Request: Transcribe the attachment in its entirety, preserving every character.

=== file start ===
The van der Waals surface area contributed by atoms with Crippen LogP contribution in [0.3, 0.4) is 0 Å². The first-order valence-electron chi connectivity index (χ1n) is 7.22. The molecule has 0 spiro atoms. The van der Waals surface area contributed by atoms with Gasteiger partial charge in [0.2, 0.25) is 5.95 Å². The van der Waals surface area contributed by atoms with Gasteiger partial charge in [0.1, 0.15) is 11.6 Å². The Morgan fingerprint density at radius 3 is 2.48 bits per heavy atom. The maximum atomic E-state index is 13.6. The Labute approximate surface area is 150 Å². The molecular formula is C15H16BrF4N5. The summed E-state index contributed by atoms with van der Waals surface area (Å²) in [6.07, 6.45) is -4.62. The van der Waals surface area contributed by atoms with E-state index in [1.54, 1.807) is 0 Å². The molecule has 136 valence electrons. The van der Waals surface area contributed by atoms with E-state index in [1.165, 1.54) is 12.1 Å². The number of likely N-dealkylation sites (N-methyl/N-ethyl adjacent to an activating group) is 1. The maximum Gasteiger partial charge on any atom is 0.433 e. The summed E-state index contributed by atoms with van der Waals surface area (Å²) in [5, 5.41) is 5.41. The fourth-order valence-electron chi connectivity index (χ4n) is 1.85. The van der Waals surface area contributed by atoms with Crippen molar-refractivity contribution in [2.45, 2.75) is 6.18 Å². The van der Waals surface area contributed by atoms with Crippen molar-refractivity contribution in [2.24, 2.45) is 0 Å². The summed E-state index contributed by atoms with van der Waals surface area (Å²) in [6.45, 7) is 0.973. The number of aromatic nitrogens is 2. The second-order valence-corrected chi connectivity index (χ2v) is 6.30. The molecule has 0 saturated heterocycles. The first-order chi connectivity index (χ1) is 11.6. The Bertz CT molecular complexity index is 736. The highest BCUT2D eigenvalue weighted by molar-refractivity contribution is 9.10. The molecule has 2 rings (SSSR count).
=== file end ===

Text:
The van der Waals surface area contributed by atoms with Crippen LogP contribution in [0.3, 0.4) is 0 Å². The first-order valence-electron chi connectivity index (χ1n) is 7.22. The molecule has 0 spiro atoms. The van der Waals surface area contributed by atoms with Gasteiger partial charge in [0.2, 0.25) is 5.95 Å². The van der Waals surface area contributed by atoms with Gasteiger partial charge in [0.1, 0.15) is 11.6 Å². The Morgan fingerprint density at radius 3 is 2.48 bits per heavy atom. The maximum atomic E-state index is 13.6. The Labute approximate surface area is 150 Å². The molecular formula is C15H16BrF4N5. The summed E-state index contributed by atoms with van der Waals surface area (Å²) in [6.07, 6.45) is -4.62. The van der Waals surface area contributed by atoms with E-state index in [1.54, 1.807) is 0 Å². The molecule has 136 valence electrons. The van der Waals surface area contributed by atoms with E-state index in [1.165, 1.54) is 12.1 Å². The number of likely N-dealkylation sites (N-methyl/N-ethyl adjacent to an activating group) is 1. The maximum Gasteiger partial charge on any atom is 0.433 e. The summed E-state index contributed by atoms with van der Waals surface area (Å²) in [5, 5.41) is 5.41. The fourth-order valence-electron chi connectivity index (χ4n) is 1.85. The van der Waals surface area contributed by atoms with Crippen molar-refractivity contribution in [2.45, 2.75) is 6.18 Å². The van der Waals surface area contributed by atoms with Crippen molar-refractivity contribution in [2.24, 2.45) is 0 Å². The summed E-state index contributed by atoms with van der Waals surface area (Å²) in [6.45, 7) is 0.973. The number of aromatic nitrogens is 2. The second-order valence-corrected chi connectivity index (χ2v) is 6.30. The molecule has 0 saturated heterocycles. The first-order chi connectivity index (χ1) is 11.6. The Bertz CT molecular complexity index is 736. The highest BCUT2D eigenvalue weighted by molar-refractivity contribution is 9.10. The molecule has 2 rings (SSSR count).